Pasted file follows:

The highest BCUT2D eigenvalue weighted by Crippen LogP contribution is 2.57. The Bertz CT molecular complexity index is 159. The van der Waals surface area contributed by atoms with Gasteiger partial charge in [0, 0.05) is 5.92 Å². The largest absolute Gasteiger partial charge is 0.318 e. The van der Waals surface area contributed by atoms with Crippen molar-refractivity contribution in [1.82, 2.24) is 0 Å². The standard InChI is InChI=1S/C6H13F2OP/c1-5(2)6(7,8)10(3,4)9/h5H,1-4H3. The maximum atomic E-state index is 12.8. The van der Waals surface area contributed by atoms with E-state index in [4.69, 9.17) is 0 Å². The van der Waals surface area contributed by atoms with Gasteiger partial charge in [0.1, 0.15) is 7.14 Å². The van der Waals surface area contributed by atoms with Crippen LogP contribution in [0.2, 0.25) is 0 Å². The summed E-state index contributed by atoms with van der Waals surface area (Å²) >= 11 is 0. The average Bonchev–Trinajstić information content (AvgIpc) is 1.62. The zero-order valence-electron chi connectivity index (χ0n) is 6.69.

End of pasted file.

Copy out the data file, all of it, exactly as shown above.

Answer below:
The highest BCUT2D eigenvalue weighted by Crippen LogP contribution is 2.57. The Bertz CT molecular complexity index is 159. The van der Waals surface area contributed by atoms with Gasteiger partial charge in [0, 0.05) is 5.92 Å². The largest absolute Gasteiger partial charge is 0.318 e. The van der Waals surface area contributed by atoms with Crippen molar-refractivity contribution in [1.82, 2.24) is 0 Å². The standard InChI is InChI=1S/C6H13F2OP/c1-5(2)6(7,8)10(3,4)9/h5H,1-4H3. The maximum atomic E-state index is 12.8. The van der Waals surface area contributed by atoms with E-state index in [4.69, 9.17) is 0 Å². The van der Waals surface area contributed by atoms with Gasteiger partial charge in [0.1, 0.15) is 7.14 Å². The van der Waals surface area contributed by atoms with Crippen LogP contribution in [0.2, 0.25) is 0 Å². The summed E-state index contributed by atoms with van der Waals surface area (Å²) >= 11 is 0. The average Bonchev–Trinajstić information content (AvgIpc) is 1.62. The zero-order valence-electron chi connectivity index (χ0n) is 6.69.